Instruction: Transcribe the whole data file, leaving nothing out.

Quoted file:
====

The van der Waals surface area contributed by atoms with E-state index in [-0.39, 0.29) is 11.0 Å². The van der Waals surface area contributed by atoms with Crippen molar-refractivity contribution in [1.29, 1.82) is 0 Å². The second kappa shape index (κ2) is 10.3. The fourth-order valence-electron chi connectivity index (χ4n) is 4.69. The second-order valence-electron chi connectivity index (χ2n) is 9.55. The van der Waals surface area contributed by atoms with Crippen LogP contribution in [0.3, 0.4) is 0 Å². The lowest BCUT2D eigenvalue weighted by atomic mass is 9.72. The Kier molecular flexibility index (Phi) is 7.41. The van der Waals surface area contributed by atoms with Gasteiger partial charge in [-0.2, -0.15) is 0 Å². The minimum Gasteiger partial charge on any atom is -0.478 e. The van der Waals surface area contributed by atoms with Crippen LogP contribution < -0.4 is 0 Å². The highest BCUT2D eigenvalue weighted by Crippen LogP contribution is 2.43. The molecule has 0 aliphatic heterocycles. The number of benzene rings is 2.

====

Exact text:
The van der Waals surface area contributed by atoms with E-state index in [-0.39, 0.29) is 11.0 Å². The van der Waals surface area contributed by atoms with Crippen molar-refractivity contribution in [1.29, 1.82) is 0 Å². The second kappa shape index (κ2) is 10.3. The fourth-order valence-electron chi connectivity index (χ4n) is 4.69. The second-order valence-electron chi connectivity index (χ2n) is 9.55. The van der Waals surface area contributed by atoms with Crippen LogP contribution in [0.3, 0.4) is 0 Å². The lowest BCUT2D eigenvalue weighted by atomic mass is 9.72. The Kier molecular flexibility index (Phi) is 7.41. The van der Waals surface area contributed by atoms with Gasteiger partial charge in [-0.2, -0.15) is 0 Å². The minimum Gasteiger partial charge on any atom is -0.478 e. The van der Waals surface area contributed by atoms with Crippen LogP contribution < -0.4 is 0 Å². The highest BCUT2D eigenvalue weighted by Crippen LogP contribution is 2.43. The molecule has 0 aliphatic heterocycles. The number of benzene rings is 2.